Marco Auletta is a trained lawyer, investment specialist and sporting seer. OK, the last one may be a slight exaggeration but, while Auletta may not have supernatural visions of the future of sport, he does have significant influence in shaping it.
His resume reads like a bucket-list weekend of sport: Premier League, Formula 1, the French Open and latterly the NFL: he has brought all of them to UK audiences as CEO of MP & Silva – the foremost sports media rights specialist. Now branching out on his own with Silva International – enjoying a broader investment remit extending across sports entertainment, media and real estate – we can think of no man better to tell you what to look out for in the next decade of sport.
On the best sport to invest in
From a media rights perspective, football continues to be the key sport for several reasons. Firstly, it has a much stronger global audience than other sports, and that means there is a worldwide demand for sponsorship and media rights. More specifically, Silva International has recently invested in Miami FC because we have seen a tremendous growth in the interest of ‘soccer’ in the United States over the last few years. Young people at American universities are already playing much more football, and we believe that in five years’ time we will see a completely different prospect in terms of the quality of sport and the business interest.
We have seen already that MLS media rights have grown significantly in the last few years, and we believe this is set to continue. In terms of businesses relating to sport, we believe that everything related to sporting data is tremendously appealing. It’s an area that we are actively evaluating its potential right now. Data is a world where it is possible to do a lot more than what is being done presently – not only the point of getting the correct points and figures related to certain events, but also the correct interpretation from a commercial point of view of how we can use that data to create revenue. That last step is the one where there is still a lot of work to be done, but we believe we will play an important role in this.
On the eSports phenomenon
It’s a very interesting world that, despite being quite new, is already achieving unbelievable numbers. Previously at MP & Silva I was already in discussion about how we might be able to use it, but now eSports global market value is $900m. We expect this revenue to increase rapidly in the coming years. It’s an extremely strong proposition, especially in Asia, were some 60,000 people will gather in an arena to watch eSports live. In Germany, too, we are seeing some interesting activity in this area. For sure, it has extremely big potential – and that’s why a lot of the key players in media rights are starting to take notice. Also, being targeted at millennials and young people makes it extremely appealing for a lot of companies who are willing to invest in sponsorships. Quite interesting as well is how eSports links with social media, which is a kind of natural recall to connect a lot of people around the world.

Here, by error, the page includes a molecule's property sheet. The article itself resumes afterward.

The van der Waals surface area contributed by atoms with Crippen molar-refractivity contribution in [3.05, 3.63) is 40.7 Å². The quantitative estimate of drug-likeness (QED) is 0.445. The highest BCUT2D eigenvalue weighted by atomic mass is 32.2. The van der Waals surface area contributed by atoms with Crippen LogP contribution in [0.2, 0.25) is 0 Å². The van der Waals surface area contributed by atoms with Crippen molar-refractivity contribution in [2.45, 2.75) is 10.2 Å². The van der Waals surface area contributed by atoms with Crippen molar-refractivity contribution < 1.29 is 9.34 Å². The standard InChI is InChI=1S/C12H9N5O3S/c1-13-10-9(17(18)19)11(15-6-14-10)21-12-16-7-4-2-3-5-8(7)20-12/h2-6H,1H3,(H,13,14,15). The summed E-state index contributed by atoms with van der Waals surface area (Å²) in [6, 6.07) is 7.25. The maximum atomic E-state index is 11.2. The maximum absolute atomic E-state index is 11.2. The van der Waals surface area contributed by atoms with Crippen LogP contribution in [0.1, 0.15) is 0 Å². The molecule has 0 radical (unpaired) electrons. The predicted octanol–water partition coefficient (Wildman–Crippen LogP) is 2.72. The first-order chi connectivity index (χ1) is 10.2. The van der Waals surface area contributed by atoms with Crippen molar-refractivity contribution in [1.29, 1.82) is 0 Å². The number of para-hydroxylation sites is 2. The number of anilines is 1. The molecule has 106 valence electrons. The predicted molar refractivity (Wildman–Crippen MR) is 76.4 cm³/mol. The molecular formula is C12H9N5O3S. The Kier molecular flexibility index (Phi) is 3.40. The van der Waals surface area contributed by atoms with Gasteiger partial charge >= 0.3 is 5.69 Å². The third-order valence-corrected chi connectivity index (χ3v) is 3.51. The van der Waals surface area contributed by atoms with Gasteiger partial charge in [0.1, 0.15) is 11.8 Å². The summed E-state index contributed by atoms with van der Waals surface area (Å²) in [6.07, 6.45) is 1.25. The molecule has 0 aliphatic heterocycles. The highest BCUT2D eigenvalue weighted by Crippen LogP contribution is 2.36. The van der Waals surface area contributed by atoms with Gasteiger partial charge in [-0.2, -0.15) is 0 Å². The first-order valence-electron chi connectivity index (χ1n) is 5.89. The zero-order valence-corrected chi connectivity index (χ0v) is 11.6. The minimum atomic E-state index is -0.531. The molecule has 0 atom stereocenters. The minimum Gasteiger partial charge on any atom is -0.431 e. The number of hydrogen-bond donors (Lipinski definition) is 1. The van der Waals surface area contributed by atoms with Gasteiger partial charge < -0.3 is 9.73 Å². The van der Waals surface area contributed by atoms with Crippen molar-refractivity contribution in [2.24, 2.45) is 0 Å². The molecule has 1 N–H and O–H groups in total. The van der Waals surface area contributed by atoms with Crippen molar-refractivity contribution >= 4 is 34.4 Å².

On the dangers facing the sports industry
I spent almost six years working for the IAAF and during that time I also visited the IOC in Lausanne quite often, so I have a unique insight into the world of international sport federations. What I saw makes me believe that one of the largest risks that sport faces is in federations being so used to their current way of operation that they are not prepared to make difficult decisions. The business of sport and media is a sexy business, but there seems to me a reluctance on the part of some of the federations to grow. Playing it safe is rarely the best option – and it’s for the same reason that
I decided some months ago to strike out on my own away from MP & Silva. Sometimes you must make tough decisions to grow. Big federations like FIFA and UEFA are extremely well-organised entities but smaller federations can often do with a little more support. I think there is still a lot of steps to organise the sports business to arrive at a more professional level.
On how doping scandals are affecting sports investment
I think all federations realise now what a huge problem these kind of scandals are for their respective sports, and I believe most are doing what they can to come up with solutions. The trouble with doping, in particular, is it’s not easy to solve by nature of the fact that there are constantly new products coming to the market that would be considered as performance enhancing. Therefore, the sports federations are forced to run behind medical innovation to identify the latest products before athletes start using them.
In my opinion, there’s a point at which the federations need to look at themselves and the demands that they are putting on athletes. If they are asking these individuals to follow very tight and heavy schedules, the risk is higher of athletes feeling the need to dope. The fault is not with the federations alone, of course, but it is an important factor. Control of sporting schedules is vital in order to maintain quality but also to support clean sport. From a business point of view it is crucial, too: sports tainted by doping often see a large reduction in sponsorship and the value of their media rights.
On the demands of sport media
At the end of the day, we’re seeing higher and higher demand for coverage of sports events. The demands of the fans and federations is for higher quality sport, with a number of different options of how to view it.
At the same time, we’re also seeing an unbelievable growth in the value of media rights and sports events in general – especially, the Premier League – which continues to apply pressure. That being said, it’s an extremely exciting time to be involved in the industry, and I look forward to shaping Silva International’s continued role within it.
For more information about Marco Auletta and Silva International, see: silvainternational.com